BEIJING: Chinese trade enjoyed surprise growth in June as the world slowly emerges from economy-strangling lockdowns, though officials warned of headwinds for recovery owing to the spread of the pandemic.
The figures come days before the release of data expected to show the world’s No 2 economy returned to expansion territory in the second quarter following a contraction in the first three months.
The 2.7% growth in imports was the first since December and was much better than the 9% contraction forecast in a Bloomberg News poll, while exports were up 0.5%, which also confounded expectations of shrinkage.
The readings followed May’s 16.7% collapse in imports and 3.3% retreat in exports.
Customs spokesman Li Kuiwen told a press briefing Tuesday that imports and exports showed “signs of recovery and stability” in the second quarter, adding that China has been “forging ahead” in efforts to ensure stability in areas such as employment, foreign trade, and investment.
But he cautioned that the external environment is “more grim and complicated” now, with the Covid-19 outbreak plunging the global economy into a deep recession and international trade and investment experiencing sharp contractions.
In the first half, exports dropped 6.2% from a year ago while imports fell 7.1%, official data showed, reflecting the hit from the pandemic which first surfaced in central China.
The country’s economy is expected to have grown in April-June, having shrunk 6.8% in the preceding three months – the first quarterly contraction since China began logging such data in the early 1990s – as the planet was battered by the deadly virus.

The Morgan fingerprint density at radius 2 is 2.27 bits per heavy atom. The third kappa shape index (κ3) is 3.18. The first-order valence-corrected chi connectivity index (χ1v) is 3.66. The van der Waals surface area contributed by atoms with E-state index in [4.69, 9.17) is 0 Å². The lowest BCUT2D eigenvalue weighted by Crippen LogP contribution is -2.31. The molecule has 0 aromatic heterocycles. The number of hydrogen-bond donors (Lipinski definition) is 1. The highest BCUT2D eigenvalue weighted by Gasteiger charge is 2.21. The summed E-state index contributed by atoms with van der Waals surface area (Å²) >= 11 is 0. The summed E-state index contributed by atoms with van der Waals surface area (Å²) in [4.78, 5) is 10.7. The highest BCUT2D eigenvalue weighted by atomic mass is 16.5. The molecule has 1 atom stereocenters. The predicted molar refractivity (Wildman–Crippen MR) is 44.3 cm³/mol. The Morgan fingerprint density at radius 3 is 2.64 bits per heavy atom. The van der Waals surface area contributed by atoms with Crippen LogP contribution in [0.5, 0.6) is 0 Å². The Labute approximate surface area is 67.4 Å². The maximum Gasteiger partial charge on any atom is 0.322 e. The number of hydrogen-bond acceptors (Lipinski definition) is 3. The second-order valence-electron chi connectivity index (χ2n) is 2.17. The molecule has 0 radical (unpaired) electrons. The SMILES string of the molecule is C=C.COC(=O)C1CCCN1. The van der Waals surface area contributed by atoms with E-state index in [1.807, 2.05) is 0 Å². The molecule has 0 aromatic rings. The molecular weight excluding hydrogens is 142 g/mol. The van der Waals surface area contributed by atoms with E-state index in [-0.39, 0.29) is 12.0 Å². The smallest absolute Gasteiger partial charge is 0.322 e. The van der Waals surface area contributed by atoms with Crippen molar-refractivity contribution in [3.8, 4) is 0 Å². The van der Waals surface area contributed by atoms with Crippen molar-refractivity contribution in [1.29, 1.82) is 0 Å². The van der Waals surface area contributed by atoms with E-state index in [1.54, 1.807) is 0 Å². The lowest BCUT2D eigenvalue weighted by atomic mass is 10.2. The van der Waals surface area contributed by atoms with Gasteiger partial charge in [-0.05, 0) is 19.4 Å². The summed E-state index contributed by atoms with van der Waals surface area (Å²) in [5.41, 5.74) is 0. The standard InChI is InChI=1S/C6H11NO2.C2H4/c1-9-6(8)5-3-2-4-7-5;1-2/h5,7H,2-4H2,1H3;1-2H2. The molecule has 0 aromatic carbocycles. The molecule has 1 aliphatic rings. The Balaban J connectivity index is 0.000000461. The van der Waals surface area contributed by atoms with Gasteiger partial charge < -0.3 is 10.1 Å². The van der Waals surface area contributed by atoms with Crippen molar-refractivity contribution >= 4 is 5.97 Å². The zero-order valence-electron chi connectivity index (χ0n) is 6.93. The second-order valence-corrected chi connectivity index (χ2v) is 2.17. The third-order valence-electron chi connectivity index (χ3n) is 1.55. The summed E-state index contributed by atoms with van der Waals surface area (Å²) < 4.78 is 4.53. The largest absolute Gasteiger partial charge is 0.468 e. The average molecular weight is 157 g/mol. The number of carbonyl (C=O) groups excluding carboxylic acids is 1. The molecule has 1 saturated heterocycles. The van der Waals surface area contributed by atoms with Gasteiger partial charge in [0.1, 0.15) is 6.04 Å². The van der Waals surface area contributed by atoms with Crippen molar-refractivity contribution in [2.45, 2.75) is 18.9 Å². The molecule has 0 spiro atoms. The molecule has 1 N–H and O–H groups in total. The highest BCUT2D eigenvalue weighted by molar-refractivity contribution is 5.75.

Beijing’s trade surplus with the US – a major cause of anger in the White House – narrowed slightly to US$29.4 billion in June, a 1.7% drop from US$29.9 billion a year earlier.
Tensions have been rising on multiple fronts as the superpowers trade barbs over the virus, a tough new security law in Hong Kong, and Chinese policies in Tibet and Xinjiang.
But Li said the US and China will continue to jointly implement a phase one trade deal signed in January that marked a truce in their long-running trade war.
While China experienced some recovery in trade last month, analysts warn it could lose momentum, with exports likely hit by weak external demand owing to renewed lockdowns in key trading partners.
HSBC chief China economist Qu Hongbin said in a recent report that “the gauges for new export orders in China’s purchasing managers’ index … still contracted in recent months”, referring to the key indicator of factory activity.
But imports were likely supported by continued improvement in domestic demand and commodity prices, he said.
A recent Capital Economics report said higher demand for some products, including medical equipment, “has helped put a floor under trade flows”.
“In China, for instance, without the support from these products, exports would have fallen by over 10% year-on-year in May,” it said.